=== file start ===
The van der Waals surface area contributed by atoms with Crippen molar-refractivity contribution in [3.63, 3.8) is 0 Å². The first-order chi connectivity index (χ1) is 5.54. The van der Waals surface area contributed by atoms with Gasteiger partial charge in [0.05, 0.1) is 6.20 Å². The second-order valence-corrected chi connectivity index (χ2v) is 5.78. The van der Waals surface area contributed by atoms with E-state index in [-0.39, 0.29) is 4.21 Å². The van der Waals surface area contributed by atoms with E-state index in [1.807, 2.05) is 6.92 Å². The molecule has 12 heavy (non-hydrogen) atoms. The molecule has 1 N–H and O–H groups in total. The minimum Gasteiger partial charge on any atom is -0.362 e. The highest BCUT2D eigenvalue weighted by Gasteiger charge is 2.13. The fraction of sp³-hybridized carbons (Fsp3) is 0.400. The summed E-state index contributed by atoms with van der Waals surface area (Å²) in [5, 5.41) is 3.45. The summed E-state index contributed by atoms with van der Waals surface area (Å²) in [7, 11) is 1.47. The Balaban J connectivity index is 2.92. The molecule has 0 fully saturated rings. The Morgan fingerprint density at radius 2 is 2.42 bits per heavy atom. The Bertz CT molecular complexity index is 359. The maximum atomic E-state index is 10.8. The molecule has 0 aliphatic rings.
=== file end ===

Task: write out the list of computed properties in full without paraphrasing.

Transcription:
The van der Waals surface area contributed by atoms with Crippen molar-refractivity contribution in [3.63, 3.8) is 0 Å². The first-order chi connectivity index (χ1) is 5.54. The van der Waals surface area contributed by atoms with Gasteiger partial charge in [0.05, 0.1) is 6.20 Å². The second-order valence-corrected chi connectivity index (χ2v) is 5.78. The van der Waals surface area contributed by atoms with E-state index in [-0.39, 0.29) is 4.21 Å². The van der Waals surface area contributed by atoms with E-state index in [1.807, 2.05) is 6.92 Å². The molecule has 12 heavy (non-hydrogen) atoms. The molecule has 1 N–H and O–H groups in total. The minimum Gasteiger partial charge on any atom is -0.362 e. The highest BCUT2D eigenvalue weighted by Gasteiger charge is 2.13. The fraction of sp³-hybridized carbons (Fsp3) is 0.400. The summed E-state index contributed by atoms with van der Waals surface area (Å²) in [5, 5.41) is 3.45. The summed E-state index contributed by atoms with van der Waals surface area (Å²) in [7, 11) is 1.47. The Balaban J connectivity index is 2.92. The molecule has 0 fully saturated rings. The Morgan fingerprint density at radius 2 is 2.42 bits per heavy atom. The Bertz CT molecular complexity index is 359. The maximum atomic E-state index is 10.8. The molecule has 0 aliphatic rings.